Well for starters, could we please have the original production back? Or another version that manages to convey the menace and import of this disturbingly contemporary peril? The SFO team of collaborators promised much, delivered a good deal, but fell short of this important work’s shattering impact.
I am a great admirer of baritone Ryan McKinny. When he is ideally cast, I have heard him as a thrilling Dutchman or full-throated Jochanaan. The role of Dr. J. Robert Oppenheimer sadly does not play to his gifts. While Mr. McKinny was always engaged and highly musical, his handsome instrument just doesn’t have the easy, ringing top needed to succeed completely in the role. Ryan worked hard, earned my admiration, and always displayed the highest professional standards, but ultimately could not anchor the production as Oppenheimer should.
Conversely, Daniel Okulitch was in splendid, refulgent voice as General Leslie Groves, indeed I have never heard him sing better. The macho snarl in his cogent delivery made a powerful impression. Mr. Okulitch, too, was curiously miscast. The General is meant to be portly, indeed there is a lengthy, humorous “cake “ section about his having to watch his weight and diet. That makes little sense when the lean, handsome actor has made previous SFO shirtless appearances that had patrons scrambling for their binoculars.
Ryan McKinny (Robert Oppenheimer) and Andrew Harris (Edward Teller). Photo credit: Ken Howard for Santa Fe Opera 2018.
Andrew Harris’ characterful, measured bass was a good fit for physicist Edward Teller. Meteorologist Frank Hubbard was exceedingly well served by Tim Mix’s steady, powerful baritone. Apprentice tenor Mackenzie Gotcher performed with distinction as Army Captain James Nolan. The always reliable, sweet voiced, stylish tenor of Benjamin Bliss (Robert Wilson) on this night sounded veiled on top. I think this may be the result of the Adams-mandated miking.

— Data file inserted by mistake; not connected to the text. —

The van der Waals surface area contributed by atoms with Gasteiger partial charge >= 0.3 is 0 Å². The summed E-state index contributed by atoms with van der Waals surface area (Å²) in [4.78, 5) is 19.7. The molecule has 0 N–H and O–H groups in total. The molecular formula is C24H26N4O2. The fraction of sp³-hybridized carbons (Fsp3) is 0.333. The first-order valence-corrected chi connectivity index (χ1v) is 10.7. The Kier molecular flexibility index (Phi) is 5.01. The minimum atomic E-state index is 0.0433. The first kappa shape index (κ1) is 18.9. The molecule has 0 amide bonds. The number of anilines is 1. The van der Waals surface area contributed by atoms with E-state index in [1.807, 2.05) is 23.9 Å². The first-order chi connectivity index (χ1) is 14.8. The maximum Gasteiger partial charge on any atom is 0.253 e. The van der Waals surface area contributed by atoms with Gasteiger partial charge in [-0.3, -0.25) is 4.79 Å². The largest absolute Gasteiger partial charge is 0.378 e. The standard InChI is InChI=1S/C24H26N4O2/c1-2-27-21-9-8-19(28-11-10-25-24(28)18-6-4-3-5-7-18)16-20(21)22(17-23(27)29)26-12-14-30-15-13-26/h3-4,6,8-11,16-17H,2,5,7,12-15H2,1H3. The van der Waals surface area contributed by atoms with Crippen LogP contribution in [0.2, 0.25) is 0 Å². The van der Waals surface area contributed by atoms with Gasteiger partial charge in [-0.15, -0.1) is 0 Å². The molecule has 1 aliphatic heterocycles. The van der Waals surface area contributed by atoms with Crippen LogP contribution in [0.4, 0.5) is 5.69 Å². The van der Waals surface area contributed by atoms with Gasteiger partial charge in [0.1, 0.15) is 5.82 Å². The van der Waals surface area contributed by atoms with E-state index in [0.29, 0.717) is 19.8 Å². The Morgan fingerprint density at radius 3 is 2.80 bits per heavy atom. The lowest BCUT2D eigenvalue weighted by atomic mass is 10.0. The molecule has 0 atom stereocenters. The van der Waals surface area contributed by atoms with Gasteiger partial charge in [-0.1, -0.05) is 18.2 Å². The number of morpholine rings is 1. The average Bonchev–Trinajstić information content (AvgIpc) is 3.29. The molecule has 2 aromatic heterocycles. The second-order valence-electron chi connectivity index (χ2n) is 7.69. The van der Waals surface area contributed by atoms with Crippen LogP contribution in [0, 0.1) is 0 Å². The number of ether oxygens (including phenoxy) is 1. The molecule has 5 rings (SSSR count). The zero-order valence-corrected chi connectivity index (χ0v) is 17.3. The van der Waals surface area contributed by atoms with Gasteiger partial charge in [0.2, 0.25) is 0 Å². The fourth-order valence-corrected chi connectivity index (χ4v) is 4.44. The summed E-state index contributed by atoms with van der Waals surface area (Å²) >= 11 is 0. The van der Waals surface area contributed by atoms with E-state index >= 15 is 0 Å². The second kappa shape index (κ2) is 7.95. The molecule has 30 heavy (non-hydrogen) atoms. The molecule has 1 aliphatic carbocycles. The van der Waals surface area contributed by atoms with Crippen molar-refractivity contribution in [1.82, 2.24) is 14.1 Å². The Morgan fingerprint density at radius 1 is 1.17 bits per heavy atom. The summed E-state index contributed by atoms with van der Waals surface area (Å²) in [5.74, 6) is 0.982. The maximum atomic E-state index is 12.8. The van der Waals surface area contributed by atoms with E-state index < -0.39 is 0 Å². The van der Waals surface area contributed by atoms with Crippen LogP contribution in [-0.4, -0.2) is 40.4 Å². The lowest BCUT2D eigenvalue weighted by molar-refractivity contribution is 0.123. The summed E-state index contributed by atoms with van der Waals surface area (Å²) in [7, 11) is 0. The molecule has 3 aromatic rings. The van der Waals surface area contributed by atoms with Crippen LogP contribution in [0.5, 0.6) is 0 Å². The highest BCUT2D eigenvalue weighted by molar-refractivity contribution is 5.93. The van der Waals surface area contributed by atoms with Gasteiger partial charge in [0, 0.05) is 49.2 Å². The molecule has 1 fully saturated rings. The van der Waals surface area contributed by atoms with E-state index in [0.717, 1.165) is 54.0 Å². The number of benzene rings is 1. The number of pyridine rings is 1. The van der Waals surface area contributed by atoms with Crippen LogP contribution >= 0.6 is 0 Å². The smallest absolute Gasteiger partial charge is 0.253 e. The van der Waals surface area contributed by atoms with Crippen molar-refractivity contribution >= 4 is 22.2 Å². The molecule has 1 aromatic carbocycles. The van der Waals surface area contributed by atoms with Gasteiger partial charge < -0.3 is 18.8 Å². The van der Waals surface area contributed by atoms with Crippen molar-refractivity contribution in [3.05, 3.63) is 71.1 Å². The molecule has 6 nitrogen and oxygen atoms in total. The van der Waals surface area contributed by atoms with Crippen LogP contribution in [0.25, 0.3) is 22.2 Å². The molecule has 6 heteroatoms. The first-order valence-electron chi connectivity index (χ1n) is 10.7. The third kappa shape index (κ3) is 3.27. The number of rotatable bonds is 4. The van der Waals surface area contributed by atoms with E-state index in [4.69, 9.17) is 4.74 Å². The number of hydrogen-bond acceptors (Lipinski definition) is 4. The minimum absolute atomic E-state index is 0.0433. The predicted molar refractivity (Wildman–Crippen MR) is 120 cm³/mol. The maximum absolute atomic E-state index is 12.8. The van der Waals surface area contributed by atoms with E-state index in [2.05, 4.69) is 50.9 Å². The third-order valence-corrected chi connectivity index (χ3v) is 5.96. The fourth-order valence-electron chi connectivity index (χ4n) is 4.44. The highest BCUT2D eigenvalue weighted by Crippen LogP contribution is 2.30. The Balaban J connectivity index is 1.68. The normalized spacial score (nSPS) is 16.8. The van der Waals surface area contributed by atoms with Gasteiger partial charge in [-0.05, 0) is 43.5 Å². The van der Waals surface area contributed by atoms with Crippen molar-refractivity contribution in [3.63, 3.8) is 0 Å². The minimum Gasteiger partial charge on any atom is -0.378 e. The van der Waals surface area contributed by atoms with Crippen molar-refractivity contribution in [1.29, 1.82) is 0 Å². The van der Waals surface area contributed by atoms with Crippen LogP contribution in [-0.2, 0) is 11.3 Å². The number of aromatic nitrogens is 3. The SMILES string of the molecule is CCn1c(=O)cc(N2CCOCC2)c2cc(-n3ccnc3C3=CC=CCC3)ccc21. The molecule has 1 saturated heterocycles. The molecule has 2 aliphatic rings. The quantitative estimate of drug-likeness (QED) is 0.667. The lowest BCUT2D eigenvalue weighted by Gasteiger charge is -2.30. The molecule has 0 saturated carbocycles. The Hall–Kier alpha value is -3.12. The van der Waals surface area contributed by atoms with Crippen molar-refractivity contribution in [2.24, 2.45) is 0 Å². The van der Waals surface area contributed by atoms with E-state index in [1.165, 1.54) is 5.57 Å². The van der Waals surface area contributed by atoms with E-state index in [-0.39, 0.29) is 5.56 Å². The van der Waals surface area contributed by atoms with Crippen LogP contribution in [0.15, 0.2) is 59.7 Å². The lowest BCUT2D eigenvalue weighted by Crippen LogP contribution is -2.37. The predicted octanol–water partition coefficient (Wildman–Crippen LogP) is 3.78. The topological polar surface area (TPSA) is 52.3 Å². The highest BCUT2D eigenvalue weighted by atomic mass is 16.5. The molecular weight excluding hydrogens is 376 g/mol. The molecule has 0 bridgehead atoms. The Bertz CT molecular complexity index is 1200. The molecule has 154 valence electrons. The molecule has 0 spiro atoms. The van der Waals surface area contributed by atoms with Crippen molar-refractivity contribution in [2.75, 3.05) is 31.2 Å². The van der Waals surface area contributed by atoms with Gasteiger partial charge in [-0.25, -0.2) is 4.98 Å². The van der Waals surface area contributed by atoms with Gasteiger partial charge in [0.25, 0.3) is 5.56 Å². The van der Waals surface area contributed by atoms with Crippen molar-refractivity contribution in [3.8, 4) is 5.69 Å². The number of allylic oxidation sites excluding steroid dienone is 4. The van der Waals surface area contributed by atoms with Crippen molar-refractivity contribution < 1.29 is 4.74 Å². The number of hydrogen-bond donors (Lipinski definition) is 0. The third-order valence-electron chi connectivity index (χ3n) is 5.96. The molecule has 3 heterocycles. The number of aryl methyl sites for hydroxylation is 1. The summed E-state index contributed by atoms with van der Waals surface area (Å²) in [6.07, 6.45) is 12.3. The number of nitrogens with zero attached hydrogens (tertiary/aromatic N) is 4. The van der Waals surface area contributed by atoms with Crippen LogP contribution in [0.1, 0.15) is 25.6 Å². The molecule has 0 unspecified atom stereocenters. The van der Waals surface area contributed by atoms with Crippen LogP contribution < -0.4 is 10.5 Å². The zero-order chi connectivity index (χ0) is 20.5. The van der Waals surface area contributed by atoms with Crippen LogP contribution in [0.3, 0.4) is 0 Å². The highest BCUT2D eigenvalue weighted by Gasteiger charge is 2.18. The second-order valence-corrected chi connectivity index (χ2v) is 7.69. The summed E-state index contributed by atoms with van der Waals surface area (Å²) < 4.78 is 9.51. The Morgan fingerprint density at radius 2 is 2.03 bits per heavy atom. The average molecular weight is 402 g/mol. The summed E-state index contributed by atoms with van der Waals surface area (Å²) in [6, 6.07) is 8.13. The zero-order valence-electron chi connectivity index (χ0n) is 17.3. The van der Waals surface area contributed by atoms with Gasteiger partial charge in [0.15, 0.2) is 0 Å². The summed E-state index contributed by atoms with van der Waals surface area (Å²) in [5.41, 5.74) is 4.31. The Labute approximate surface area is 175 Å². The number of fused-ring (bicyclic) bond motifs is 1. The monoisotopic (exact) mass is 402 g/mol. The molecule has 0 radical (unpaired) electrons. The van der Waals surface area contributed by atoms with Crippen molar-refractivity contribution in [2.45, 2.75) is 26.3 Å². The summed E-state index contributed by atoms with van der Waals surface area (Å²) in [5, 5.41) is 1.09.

It is hard to judge opera singers’ true accomplishment when a sound mixer is in between. Mssrs. Okulitch, Mix, and Harris were least impacted, while the other men sounded tinny (especially handicapping McKinny). Having seen the original twice, I was never “aware” of the amplification as I was here. There is no one in this capable cast that wouldn’t have fared better without it. Happily, the ladies were not so afflicted.
Ben Bliss (Robert Wilson). Photo credit: Ken Howard for Santa Fe Opera 2018.
Julia Bullock was everything one could wish as she created a haunting, melancholy, determined Kitty Oppenheimer. Ms. Bullock’s shining, supple soprano is in complete service to creating a three-dimensional portrait of the hapless spouse. Her touching interpretation of “Am I in Your Light” was alone worth the trip. Her poignant legato phrases were matched in beauty by the urgent delivery of conversational passages. This was a triumphant role assumption by a young artist at the height of her powers and on the precipice of her stardom.
Meredith Arwady’s powerful, rich contralto always adds immeasurably to any show, and her secure reading of Pasqualita was no exception. Ms. Arwady left us wanting (much) more. The biggest star of the night might just have been the Young Apprentice opera chorus, meticulously groomed by chorus master Susanne Sheston. From the very first choral statements they served notice that they were here to make thrilling music, flawlessly articulated, and dramatically compelling. Their high caliber contribution would be welcomed at any opera house in the world.
Julia Bullock (Kitty Oppenheimer). Photo credit: Ken Howard for Santa Fe Opera 2018.
The overall musical effect was variable. Early on in the night, after the second or third unsteady passage occurred, I trained my eye on conductor Matthew Aucoin. His stick technique was not what I expected for a score demanding such precision, but rather consisted of a loop of bobbing and waving. The experienced instrumentalists seemed sometimes to be not so much playing together as clinging together. Maestro Aucoin has obvious enthusiasm for the piece, but I urge that it be wedded to more accuracy with the baton.